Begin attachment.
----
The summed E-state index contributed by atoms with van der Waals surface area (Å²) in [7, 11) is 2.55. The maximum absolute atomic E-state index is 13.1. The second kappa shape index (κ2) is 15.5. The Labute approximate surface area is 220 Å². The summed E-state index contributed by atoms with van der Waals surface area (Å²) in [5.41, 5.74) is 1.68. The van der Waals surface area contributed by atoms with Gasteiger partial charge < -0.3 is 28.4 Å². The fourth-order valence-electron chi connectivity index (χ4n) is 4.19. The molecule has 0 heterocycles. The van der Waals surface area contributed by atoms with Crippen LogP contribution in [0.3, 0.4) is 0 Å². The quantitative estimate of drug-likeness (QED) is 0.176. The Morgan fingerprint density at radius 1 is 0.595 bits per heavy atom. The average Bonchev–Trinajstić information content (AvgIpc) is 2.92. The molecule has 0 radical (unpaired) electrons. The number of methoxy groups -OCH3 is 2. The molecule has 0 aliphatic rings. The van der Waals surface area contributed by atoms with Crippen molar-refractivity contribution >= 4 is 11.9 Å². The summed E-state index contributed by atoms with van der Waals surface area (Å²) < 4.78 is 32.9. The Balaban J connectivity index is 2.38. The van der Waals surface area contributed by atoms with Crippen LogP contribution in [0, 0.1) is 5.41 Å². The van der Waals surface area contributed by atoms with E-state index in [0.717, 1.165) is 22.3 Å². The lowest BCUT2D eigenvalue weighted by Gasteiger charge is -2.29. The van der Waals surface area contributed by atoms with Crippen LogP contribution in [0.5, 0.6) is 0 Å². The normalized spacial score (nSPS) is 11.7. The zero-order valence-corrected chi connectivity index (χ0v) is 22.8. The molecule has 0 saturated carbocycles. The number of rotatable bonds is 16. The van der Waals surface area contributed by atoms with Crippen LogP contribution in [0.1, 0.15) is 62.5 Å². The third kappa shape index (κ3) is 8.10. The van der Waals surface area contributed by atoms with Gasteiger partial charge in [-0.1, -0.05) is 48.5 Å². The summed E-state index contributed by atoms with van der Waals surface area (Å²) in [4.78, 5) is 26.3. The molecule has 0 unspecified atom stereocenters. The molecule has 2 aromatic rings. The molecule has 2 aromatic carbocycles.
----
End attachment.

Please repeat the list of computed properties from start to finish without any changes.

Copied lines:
The summed E-state index contributed by atoms with van der Waals surface area (Å²) in [7, 11) is 2.55. The maximum absolute atomic E-state index is 13.1. The second kappa shape index (κ2) is 15.5. The Labute approximate surface area is 220 Å². The summed E-state index contributed by atoms with van der Waals surface area (Å²) in [5.41, 5.74) is 1.68. The van der Waals surface area contributed by atoms with Gasteiger partial charge < -0.3 is 28.4 Å². The fourth-order valence-electron chi connectivity index (χ4n) is 4.19. The molecule has 0 heterocycles. The van der Waals surface area contributed by atoms with Crippen LogP contribution in [0.3, 0.4) is 0 Å². The quantitative estimate of drug-likeness (QED) is 0.176. The Morgan fingerprint density at radius 1 is 0.595 bits per heavy atom. The average Bonchev–Trinajstić information content (AvgIpc) is 2.92. The molecule has 0 radical (unpaired) electrons. The number of methoxy groups -OCH3 is 2. The molecule has 0 aliphatic rings. The van der Waals surface area contributed by atoms with Crippen molar-refractivity contribution >= 4 is 11.9 Å². The summed E-state index contributed by atoms with van der Waals surface area (Å²) < 4.78 is 32.9. The Balaban J connectivity index is 2.38. The van der Waals surface area contributed by atoms with Crippen LogP contribution in [0, 0.1) is 5.41 Å². The van der Waals surface area contributed by atoms with E-state index in [0.717, 1.165) is 22.3 Å². The lowest BCUT2D eigenvalue weighted by Gasteiger charge is -2.29. The van der Waals surface area contributed by atoms with Crippen LogP contribution in [0.5, 0.6) is 0 Å². The normalized spacial score (nSPS) is 11.7. The zero-order valence-corrected chi connectivity index (χ0v) is 22.8. The molecule has 0 saturated carbocycles. The number of rotatable bonds is 16. The van der Waals surface area contributed by atoms with Crippen LogP contribution in [0.1, 0.15) is 62.5 Å². The third kappa shape index (κ3) is 8.10. The van der Waals surface area contributed by atoms with Gasteiger partial charge in [-0.1, -0.05) is 48.5 Å². The summed E-state index contributed by atoms with van der Waals surface area (Å²) in [4.78, 5) is 26.3. The molecule has 0 unspecified atom stereocenters. The molecule has 2 aromatic rings. The molecule has 2 aromatic carbocycles.